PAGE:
During trial, the plaintiff’s expert was an oral surgeon who opined that Dr. Parker should have not attempted the extraction of the impacted wisdom teeth and was “sloppy.” On the witness stand, the plaintiff’s expert appeared to the jury to be very “nit-picky” with the jury physically demonstrating frustration with his actions.

Ginny, while on the stand, became emotional which appeared to be exaggerated and fortunately, did not seem to move the jury. Plaintiff’s husband took the stand and had difficulty verbalizing any substantive affect the situation had on their marriage.

The defense expert was the oral surgeon who successfully treated the plaintiff after the nerve transection. His testimony illustrated the exaggeration of the plaintiff’s testimony and confirmed the plaintiff has no residual pain or functional impairment. His testimony also confirmed there was nothing in Dr. Parker’s treatment which was negligent or “sloppy” and confirmed that nerve damage is a known complication. 

The issue of informed consent is not required in the state where Dr. Parker practices for treatment other than when using general anesthesia. Dr. Parker did use a standard form which listed the risks, however, he admitted he did not discuss the procedure and consent with the patient but rather had his assistant handle the duty. The plaintiff had advised she had taken Valium (due to her apprehension) prior to arriving at the office and the assistant had just “put the paper in front of her and told her to sign it," without explaining the information on the form or the necessity of it.

After three days of trial, a defense verdict was received in Dr. Parker’s favor. 

What Can We Learn?

Some evidence used and helpful to the defense verdict in the case included:

  • The signed informed consent form.
  • The time-stamped credit card receipt which showed the time treatment ended. It refuted an allegation that the procedure took an exorbitant amount of time alluding that Dr. Parker was inexperienced.
  • The subsequent treater’s records which did not intimate an immediate concern, but rather advised the plaintiff to continue her medications and sensations should return.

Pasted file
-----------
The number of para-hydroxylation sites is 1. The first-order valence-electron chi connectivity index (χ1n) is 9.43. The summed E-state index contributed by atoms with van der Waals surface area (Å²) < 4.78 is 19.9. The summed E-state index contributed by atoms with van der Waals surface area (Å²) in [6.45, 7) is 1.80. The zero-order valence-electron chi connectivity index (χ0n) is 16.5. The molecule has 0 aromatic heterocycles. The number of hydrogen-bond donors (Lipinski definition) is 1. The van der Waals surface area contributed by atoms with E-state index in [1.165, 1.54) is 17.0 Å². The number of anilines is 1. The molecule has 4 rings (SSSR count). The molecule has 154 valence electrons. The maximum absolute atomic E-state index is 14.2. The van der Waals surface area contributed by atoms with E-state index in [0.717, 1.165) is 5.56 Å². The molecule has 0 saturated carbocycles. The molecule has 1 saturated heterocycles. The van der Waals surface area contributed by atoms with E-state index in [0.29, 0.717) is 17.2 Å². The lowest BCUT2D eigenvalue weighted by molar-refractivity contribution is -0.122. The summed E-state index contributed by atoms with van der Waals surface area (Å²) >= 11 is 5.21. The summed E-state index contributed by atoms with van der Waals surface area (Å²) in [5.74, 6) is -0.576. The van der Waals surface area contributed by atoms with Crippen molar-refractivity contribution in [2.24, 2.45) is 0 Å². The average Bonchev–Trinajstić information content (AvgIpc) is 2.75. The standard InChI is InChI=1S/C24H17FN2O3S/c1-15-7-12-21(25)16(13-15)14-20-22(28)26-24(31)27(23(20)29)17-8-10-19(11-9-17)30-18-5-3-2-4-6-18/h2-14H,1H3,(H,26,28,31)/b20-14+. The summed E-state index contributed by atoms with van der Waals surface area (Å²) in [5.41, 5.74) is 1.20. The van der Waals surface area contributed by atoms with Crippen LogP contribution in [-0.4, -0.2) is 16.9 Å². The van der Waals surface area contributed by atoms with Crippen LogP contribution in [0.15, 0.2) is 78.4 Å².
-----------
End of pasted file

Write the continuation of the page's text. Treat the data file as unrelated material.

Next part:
It is important to note that every piece of information, no matter how trivial, may be of assistance when defending a claim – even credit card receipts.

Consent to settle is an important feature in the malpractice policy. It allows the carrier to negotiate a settlement within the available policy limit, if and when the carrier deems appropriate. The defense costs for this verdict were just under $95,000 and multiple days out of the office for Dr. Parker. Although the initial demand was $250,000, this amount may have either been reduced or increased after discovery. Without the consent to settle, there could have been a compulsion to settle the claim.

This case included both standard of care and informed consent allegations. Fortunately for Dr. Parker, the state in which he practices does not require informed consent for non-general anesthesia procedures. However, regardless of the requirements, using procedure specific informed consent forms is a good defensive technique. Providing the consent form during the planning stages, prior to the procedure, allows the patient time to review it at their leisure and discuss the procedure with family and prepare for it. Then, at the time of the appointment, provide another copy which is reviewed in detail by the individual performing the procedure and have that copy signed and witnessed.

Regarding the standard of care allegation, the experts for both the plaintiff and Dr. Parker were oral surgeons, although Dr. Parker is a general dentist. It is important to remember that the provider will generally be held to the standard of a specialist if there is a specialist for that procedure.